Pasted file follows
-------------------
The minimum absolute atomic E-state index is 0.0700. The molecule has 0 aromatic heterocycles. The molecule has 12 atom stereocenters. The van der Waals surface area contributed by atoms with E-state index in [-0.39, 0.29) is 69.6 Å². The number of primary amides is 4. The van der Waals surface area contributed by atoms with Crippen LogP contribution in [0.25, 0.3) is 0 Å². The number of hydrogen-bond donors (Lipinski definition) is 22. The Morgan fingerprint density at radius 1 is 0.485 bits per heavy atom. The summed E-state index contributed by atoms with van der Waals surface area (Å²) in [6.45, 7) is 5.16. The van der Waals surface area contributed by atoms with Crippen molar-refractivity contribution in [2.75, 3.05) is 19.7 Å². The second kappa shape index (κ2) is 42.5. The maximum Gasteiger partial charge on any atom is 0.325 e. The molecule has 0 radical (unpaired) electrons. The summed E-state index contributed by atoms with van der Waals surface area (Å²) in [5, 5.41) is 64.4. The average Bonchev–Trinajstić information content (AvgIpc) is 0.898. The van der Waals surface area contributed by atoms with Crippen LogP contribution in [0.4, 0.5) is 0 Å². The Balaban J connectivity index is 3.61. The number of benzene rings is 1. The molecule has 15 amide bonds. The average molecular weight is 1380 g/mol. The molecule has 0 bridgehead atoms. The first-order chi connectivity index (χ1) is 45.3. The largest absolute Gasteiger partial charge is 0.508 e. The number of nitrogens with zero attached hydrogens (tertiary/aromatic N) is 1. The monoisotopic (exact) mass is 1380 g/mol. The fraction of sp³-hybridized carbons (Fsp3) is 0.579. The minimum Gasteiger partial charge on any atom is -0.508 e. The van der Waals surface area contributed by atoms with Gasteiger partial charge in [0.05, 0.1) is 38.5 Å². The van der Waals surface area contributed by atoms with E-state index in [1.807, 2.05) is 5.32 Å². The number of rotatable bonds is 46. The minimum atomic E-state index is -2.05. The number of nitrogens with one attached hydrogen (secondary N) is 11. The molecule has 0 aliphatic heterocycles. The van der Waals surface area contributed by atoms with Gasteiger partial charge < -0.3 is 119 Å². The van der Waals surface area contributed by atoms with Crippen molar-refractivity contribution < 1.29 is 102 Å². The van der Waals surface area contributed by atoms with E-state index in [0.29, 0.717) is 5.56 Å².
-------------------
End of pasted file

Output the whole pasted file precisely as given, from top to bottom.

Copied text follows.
The minimum absolute atomic E-state index is 0.0700. The molecule has 0 aromatic heterocycles. The molecule has 12 atom stereocenters. The van der Waals surface area contributed by atoms with E-state index in [-0.39, 0.29) is 69.6 Å². The number of primary amides is 4. The van der Waals surface area contributed by atoms with Crippen LogP contribution in [0.25, 0.3) is 0 Å². The number of hydrogen-bond donors (Lipinski definition) is 22. The Morgan fingerprint density at radius 1 is 0.485 bits per heavy atom. The summed E-state index contributed by atoms with van der Waals surface area (Å²) in [6.45, 7) is 5.16. The van der Waals surface area contributed by atoms with Crippen molar-refractivity contribution in [2.75, 3.05) is 19.7 Å². The second kappa shape index (κ2) is 42.5. The maximum Gasteiger partial charge on any atom is 0.325 e. The molecule has 0 radical (unpaired) electrons. The summed E-state index contributed by atoms with van der Waals surface area (Å²) in [5, 5.41) is 64.4. The average Bonchev–Trinajstić information content (AvgIpc) is 0.898. The van der Waals surface area contributed by atoms with Crippen LogP contribution in [0.4, 0.5) is 0 Å². The Balaban J connectivity index is 3.61. The number of benzene rings is 1. The molecule has 15 amide bonds. The average molecular weight is 1380 g/mol. The molecule has 0 bridgehead atoms. The first-order chi connectivity index (χ1) is 45.3. The largest absolute Gasteiger partial charge is 0.508 e. The number of nitrogens with zero attached hydrogens (tertiary/aromatic N) is 1. The monoisotopic (exact) mass is 1380 g/mol. The fraction of sp³-hybridized carbons (Fsp3) is 0.579. The minimum Gasteiger partial charge on any atom is -0.508 e. The van der Waals surface area contributed by atoms with Gasteiger partial charge in [0.05, 0.1) is 38.5 Å². The van der Waals surface area contributed by atoms with E-state index in [1.807, 2.05) is 5.32 Å². The number of rotatable bonds is 46. The minimum atomic E-state index is -2.05. The number of nitrogens with one attached hydrogen (secondary N) is 11. The molecule has 0 aliphatic heterocycles. The van der Waals surface area contributed by atoms with Gasteiger partial charge < -0.3 is 119 Å². The van der Waals surface area contributed by atoms with Crippen molar-refractivity contribution < 1.29 is 102 Å². The van der Waals surface area contributed by atoms with E-state index in [0.29, 0.717) is 5.56 Å².